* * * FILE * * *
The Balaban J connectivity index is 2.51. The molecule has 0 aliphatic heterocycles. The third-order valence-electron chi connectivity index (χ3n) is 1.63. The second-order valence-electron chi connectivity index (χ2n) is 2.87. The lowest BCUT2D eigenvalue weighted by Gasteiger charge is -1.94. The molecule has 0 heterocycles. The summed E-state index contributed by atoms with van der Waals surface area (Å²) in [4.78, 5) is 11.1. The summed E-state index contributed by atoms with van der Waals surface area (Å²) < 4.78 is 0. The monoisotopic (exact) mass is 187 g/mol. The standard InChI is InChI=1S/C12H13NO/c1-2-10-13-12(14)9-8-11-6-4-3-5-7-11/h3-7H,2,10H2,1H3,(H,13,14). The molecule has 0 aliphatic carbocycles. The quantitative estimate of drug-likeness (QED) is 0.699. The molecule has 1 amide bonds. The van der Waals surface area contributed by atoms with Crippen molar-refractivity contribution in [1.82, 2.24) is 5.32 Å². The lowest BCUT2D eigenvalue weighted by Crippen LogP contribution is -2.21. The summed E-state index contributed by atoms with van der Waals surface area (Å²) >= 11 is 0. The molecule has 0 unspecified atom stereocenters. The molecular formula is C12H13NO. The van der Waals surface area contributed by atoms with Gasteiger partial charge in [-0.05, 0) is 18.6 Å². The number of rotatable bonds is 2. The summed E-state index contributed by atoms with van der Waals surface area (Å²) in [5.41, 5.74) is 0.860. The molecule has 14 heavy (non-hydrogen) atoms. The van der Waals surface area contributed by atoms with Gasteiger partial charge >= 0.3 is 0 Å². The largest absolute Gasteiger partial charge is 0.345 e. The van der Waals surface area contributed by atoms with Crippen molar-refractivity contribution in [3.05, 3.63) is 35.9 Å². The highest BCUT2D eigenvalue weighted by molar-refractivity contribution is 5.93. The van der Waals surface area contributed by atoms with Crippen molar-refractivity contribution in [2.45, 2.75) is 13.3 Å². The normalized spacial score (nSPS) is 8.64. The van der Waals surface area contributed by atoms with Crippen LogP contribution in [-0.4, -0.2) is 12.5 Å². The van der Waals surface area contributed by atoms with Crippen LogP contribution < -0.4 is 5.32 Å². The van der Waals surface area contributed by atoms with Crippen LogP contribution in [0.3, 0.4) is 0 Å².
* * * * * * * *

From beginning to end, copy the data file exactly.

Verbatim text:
The Balaban J connectivity index is 2.51. The molecule has 0 aliphatic heterocycles. The third-order valence-electron chi connectivity index (χ3n) is 1.63. The second-order valence-electron chi connectivity index (χ2n) is 2.87. The lowest BCUT2D eigenvalue weighted by Gasteiger charge is -1.94. The molecule has 0 heterocycles. The summed E-state index contributed by atoms with van der Waals surface area (Å²) in [4.78, 5) is 11.1. The summed E-state index contributed by atoms with van der Waals surface area (Å²) < 4.78 is 0. The monoisotopic (exact) mass is 187 g/mol. The standard InChI is InChI=1S/C12H13NO/c1-2-10-13-12(14)9-8-11-6-4-3-5-7-11/h3-7H,2,10H2,1H3,(H,13,14). The molecule has 0 aliphatic carbocycles. The quantitative estimate of drug-likeness (QED) is 0.699. The molecule has 1 amide bonds. The van der Waals surface area contributed by atoms with Crippen molar-refractivity contribution in [1.82, 2.24) is 5.32 Å². The lowest BCUT2D eigenvalue weighted by Crippen LogP contribution is -2.21. The summed E-state index contributed by atoms with van der Waals surface area (Å²) >= 11 is 0. The molecule has 0 unspecified atom stereocenters. The molecular formula is C12H13NO. The van der Waals surface area contributed by atoms with Gasteiger partial charge in [-0.05, 0) is 18.6 Å². The number of rotatable bonds is 2. The summed E-state index contributed by atoms with van der Waals surface area (Å²) in [5.41, 5.74) is 0.860. The molecule has 14 heavy (non-hydrogen) atoms. The van der Waals surface area contributed by atoms with Gasteiger partial charge >= 0.3 is 0 Å². The largest absolute Gasteiger partial charge is 0.345 e. The van der Waals surface area contributed by atoms with Crippen molar-refractivity contribution in [3.05, 3.63) is 35.9 Å². The highest BCUT2D eigenvalue weighted by molar-refractivity contribution is 5.93. The van der Waals surface area contributed by atoms with Crippen molar-refractivity contribution in [2.45, 2.75) is 13.3 Å². The normalized spacial score (nSPS) is 8.64. The van der Waals surface area contributed by atoms with Crippen LogP contribution in [-0.4, -0.2) is 12.5 Å². The van der Waals surface area contributed by atoms with Crippen LogP contribution < -0.4 is 5.32 Å². The van der Waals surface area contributed by atoms with Crippen LogP contribution in [0.3, 0.4) is 0 Å².